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Beat the Market: Invest by Knowing What Stocks to Buy and What Stocks to Sell

The bad news is that professional money management, on average, is a disgrace. The good news is that there are investment methods you can use yourself that do work and are not difficult. Charles D. Kirkpatrick tells you how.
This chapter is from the book

Investment management today has slowly migrated away from the old trust and prudent man concept when an experienced investment manager or trust officer looked after you, your family’s investments, and your financial future. As an investor, you have to make decisions affecting your retirement and economic well-being for many reasons. Fear of litigation for poor past performance and the sheer size and complexity of investments have caused the investment industry to consolidate into specialists rather than generalists. As an example, pension funds have changed from “defined benefit” plans, where the pension fund made the investment decisions and guaranteed you a specific income after retirement, to “defined contribution” plans, where you must make your own investment decisions and hope for the best. This change takes the investment responsibility away from the pension fund and places it on you, even while you continue to pay for the “expertise” the fund allegedly offers. Now you must decide how many bonds and stocks to include in your investment program. You must decide whether to own big caps, foreign stocks, midsized, emerging market stocks, and so forth. Not being a professional, you face a daunting task. Even funds that balance investments between cash, bonds, and stocks are rare today because they are not “sexy” and have almost never outperformed the stock market.

This is unfortunate because the money management business has little incentive to watch out for you and take responsibility for your assets. In many ways, it has become a flim-flam, principally designed to take your money through fees and commissions while appearing to be on your side.

Investment Management

Let’s face it, professional money management, on average, is not that great. In fact, it is a disgrace. History shows that the performance of most mutual funds is below that of the market averages. In a study by Motley Fool, from 1963 through 1998 (good years in the stock market), the average mutual fund earned for the investor approximately 2 percent less than the average market return. The study equates this to an investor earning 8 percent per year from professional management versus 10 percent per year from just buying a market average such as the Dow Jones Industrial Index (unadjusted for inflation). Using these figures, over 50 years, $10,000 invested would amount to a total market worth of $1,170,000. However, at 8 percent, the investor would have gained only $470,000. Motley Fool quotes John Bogle, founder of the Vanguard funds:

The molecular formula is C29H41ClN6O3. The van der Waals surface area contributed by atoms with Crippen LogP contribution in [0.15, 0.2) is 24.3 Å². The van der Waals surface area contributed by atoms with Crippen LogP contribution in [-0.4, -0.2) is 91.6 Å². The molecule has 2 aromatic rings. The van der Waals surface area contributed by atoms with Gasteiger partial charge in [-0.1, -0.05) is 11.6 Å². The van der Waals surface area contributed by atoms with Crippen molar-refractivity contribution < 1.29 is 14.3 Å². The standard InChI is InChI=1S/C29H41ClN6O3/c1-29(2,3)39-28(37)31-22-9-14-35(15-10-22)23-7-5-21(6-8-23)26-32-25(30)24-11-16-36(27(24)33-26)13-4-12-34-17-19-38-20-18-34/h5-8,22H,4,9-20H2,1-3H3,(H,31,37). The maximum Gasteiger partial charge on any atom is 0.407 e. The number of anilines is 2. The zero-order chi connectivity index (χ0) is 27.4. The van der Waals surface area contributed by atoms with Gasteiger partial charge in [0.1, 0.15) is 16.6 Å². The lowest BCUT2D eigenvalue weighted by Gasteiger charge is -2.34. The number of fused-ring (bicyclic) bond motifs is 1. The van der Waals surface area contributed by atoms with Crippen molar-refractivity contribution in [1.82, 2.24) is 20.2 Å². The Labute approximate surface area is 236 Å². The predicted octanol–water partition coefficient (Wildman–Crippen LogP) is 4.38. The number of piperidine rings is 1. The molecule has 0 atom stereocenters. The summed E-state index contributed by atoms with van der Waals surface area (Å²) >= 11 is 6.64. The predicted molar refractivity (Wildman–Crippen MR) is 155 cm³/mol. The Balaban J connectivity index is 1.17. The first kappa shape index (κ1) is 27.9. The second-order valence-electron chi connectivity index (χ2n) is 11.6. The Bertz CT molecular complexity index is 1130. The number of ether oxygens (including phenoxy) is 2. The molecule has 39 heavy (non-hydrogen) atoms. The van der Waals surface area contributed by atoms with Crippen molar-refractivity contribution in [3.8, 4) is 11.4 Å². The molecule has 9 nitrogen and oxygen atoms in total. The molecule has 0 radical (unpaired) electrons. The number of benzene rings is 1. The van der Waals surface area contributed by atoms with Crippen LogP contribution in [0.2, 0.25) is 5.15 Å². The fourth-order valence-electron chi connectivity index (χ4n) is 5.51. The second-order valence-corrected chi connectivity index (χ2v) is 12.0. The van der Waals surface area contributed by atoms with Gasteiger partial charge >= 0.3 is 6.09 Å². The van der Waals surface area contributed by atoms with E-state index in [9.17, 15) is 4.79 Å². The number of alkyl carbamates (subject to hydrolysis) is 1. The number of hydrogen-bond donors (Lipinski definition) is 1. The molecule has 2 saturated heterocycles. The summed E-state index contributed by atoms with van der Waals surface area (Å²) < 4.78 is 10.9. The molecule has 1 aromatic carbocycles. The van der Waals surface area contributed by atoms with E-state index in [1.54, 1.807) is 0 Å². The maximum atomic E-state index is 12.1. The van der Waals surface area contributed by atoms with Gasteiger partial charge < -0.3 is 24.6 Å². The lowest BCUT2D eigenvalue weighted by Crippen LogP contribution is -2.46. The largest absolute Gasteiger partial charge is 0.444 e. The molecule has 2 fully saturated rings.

• “Our hypothetical fund investor has earned $1,170,000, donated $700,000 to the mutual fund industry, and kept the remaining $470,000. The financial system has consumed 60 percent of the return, the fund investor has achieved but 40 percent of his earnings potential. Yet, it was the investor who provided 100 percent of the initial capital; the industry provided none. Confronted by the issue in this way, would an intelligent investor consider this split to represent a fair shake?”

With these profits, you can see why the mutual fund industry wants your money.

In the investment industry, there is almost no consideration for getting out of stocks during bear markets, and the popular policy of “diversification” (also called “asset allocation”) shows meager results over long periods. In other words, it is mere gimmick with no real substance. The one thing professional management is good at is scaring many people into not investing for themselves and placing their financial assets with management. This is done primarily through investment jargon that makes the subject appear much more complicated than it is. Amazingly, this use of special words and concepts of finance theory intimidates even the higher-ups in corporations, foundations, and the wealthy who are looking for people to invest their funds. I show you that so-called finance theory has enormous logical holes in it, and in fact, it is unable to be used profitably in investing. It is a theory that has not worked well in practice but is useful in bamboozling prospective clients.

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